Monday, January 4, 2016

A Few Thoughts On My First Four Novels

After spending the autumn promoting Nightwalk, and dithering between different future stories, I have finally settled on a project and have started writing it. The process of choosing inevitibly led to me taking stock of what I’ve written so far. Having done that, I thought I would pass along a few thoughts and observations on my previous novels for those who care.

1.      The Ways of Khrem was my first foray into writing. It is arguable whether it counts as a true novel since it consists of three intertwining parts that each stand on their own. The publisher chose to list it as an anthology, but I was never really comfortable with that. It’s intended as one piece and only has full impact that way. It was  my one novel ever done through a publisher, and the things I learned from that helped me become an indie. It’s also my only fantasy novel. Even as a fantasy it already shows the elements that made me realize I would be more comfortable as a horror writer instead. Yet the things I learned about world building, scene crafting, and character interaction have stayed with me from that project.

2.      Dead Stop was my first true novel, and my second indie project. (Shades was my first). I had been having trouble writing Spiderstalk, and despaired over my lack of progress. I needed something finished to get the old confidence up. I decided the best thing to do would be to shelve Spiderstalk and create a novel project with a straightforward scenario and ideas so that I would have a greater chance of finishing it. So Dead Stop was created on the premise of “Write the B-movie that you always wanted to see.” It evolved into more than that as I wrote, but that premise helped me formulate the ideas, character, and structures that became Dead Stop. I wanted zombies that actually made sense, so I researched like crazy until I came up with a model I liked. I wanted the creepy Night of the Living Dead feel instead of the action movie feel so many zombie projects devolve into these days. The important thing was I knew what I wanted to write, thus never doubted the project would get finished. The characters were based on real people I had met hanging out at truck stops over the years, so it felt like I already knew them.

3.      Spiderstalk is sort of my grand opus, at least so far. It was conceived to contain a number of genre elements, but to also deal with a lot of issues and themes that resonated with me. For instance, I wear the exact same braces Adam Sellars wore in the novel, and many of his tribulations with carpets, slanted surfaces, and uneven ground are based on my own experiences. Other personal trivia about Spiderstalk include the fact that Karen Sellars childhood encounter with a corn spider is based on a childhood experience of my own. I know they are allegedly harmless but since then I’ve had many meetings with them in my nightmares. So you might say I was also trying to exorcise an old ghost writing that novel. Spiderstalk is also my first novel to take place in Cole County, where many of my short stories are set. Cole County is part of a larger universe I intend to visit again from time to time.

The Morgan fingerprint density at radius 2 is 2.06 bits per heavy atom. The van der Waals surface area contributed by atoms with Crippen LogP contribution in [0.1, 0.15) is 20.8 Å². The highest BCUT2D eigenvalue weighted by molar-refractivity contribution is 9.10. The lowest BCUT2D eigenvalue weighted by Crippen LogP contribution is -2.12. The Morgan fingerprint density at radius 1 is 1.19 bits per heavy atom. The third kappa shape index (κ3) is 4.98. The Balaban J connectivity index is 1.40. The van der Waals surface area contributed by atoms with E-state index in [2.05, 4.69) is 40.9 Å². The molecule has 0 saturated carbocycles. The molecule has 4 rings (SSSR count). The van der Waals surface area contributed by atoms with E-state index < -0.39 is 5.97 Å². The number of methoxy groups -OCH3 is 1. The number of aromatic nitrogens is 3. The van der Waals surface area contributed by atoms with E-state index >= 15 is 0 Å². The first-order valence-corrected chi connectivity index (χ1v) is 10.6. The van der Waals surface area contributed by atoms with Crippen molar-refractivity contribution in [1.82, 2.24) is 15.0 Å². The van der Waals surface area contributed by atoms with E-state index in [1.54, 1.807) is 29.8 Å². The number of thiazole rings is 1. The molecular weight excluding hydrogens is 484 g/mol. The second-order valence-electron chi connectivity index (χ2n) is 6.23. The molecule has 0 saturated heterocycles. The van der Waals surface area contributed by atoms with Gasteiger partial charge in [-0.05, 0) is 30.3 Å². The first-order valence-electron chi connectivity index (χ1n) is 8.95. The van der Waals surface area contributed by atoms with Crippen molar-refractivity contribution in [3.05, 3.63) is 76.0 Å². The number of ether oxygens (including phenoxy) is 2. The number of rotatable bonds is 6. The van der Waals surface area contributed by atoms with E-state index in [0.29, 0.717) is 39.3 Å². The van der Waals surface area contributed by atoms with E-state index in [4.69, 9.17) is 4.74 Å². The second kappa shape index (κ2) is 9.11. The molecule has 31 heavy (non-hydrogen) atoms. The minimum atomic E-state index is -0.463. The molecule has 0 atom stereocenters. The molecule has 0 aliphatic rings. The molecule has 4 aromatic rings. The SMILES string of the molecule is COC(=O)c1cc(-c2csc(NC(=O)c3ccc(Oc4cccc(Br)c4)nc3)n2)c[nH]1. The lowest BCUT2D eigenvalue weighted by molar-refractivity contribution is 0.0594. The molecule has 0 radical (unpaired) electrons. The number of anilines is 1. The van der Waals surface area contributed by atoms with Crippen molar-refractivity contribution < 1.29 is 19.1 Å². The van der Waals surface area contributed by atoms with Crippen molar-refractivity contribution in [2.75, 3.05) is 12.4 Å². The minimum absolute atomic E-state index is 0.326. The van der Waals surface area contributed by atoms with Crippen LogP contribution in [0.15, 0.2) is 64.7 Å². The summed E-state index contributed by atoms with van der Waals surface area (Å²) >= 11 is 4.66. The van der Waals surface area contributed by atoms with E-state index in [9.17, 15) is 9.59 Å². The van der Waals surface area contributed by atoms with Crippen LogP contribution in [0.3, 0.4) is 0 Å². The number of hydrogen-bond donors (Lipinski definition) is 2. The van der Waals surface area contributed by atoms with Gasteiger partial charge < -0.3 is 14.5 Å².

4.      Nightwalk came about in a similar way as Dead Stop. After Spiderstalk, I was exhausted and used the opportunity afforded to me by getting the rights back to a bunch of my short stories to take a break while I compiled Ghosts, Monsters and Madmen from them. Once I was done with that, I still didn’t feel up to tackling another Spiderstalk sized project. Instead, I went back to my plan with Dead Stop and chose to develop a project based on my confidence in being able to finish it. This time the idea was to write a Lovecraft style novel that could be enjoyed by people who had never read him. There would be clues and creatures to alert attentive fans of HP Lovecraft what kind of book it really was, yet to the average reader it would be accessible as a straightforward monster story with the characters trying to escape. Followers of Lovecraft should recognize a shoggoth, a flying polyp, ghouls, a Man of Leng, and of course, Nyarlathotep himself. There are also Cats of Saturn but since Lovecraft never described those I did my best to flesh them into something he would appreciate. The rest of the monsters were completely of my own manufacture.  Like Dead Stop, Nightwalk evolved as I wrote it and became more than its original premise.

5.      A last note… I have not written any sequels yet mainly because none of the above novels were written with sequels specifically in mind. Some are open ended to a degree, but all were intended to stand as stories of their own. That doesn’t mean there won’t be a sequel to any of them, but I have a firm rule about not writing a sequel until I have a story worthy of its predecessor. To do less would be to sell that story and its characters short.

Monday, December 14, 2015

The World Has Changed

One of the ways I try to improve myself as both a writer and a horror writer is to read the works of the greats. Poe, Lovecraft, and Machen can be found in my kindle along with King, Straub, Bradbury, and Crichton. Throw in some Raymond Chandler and Ernest Hemingway and you get an idea how my writing is influenced.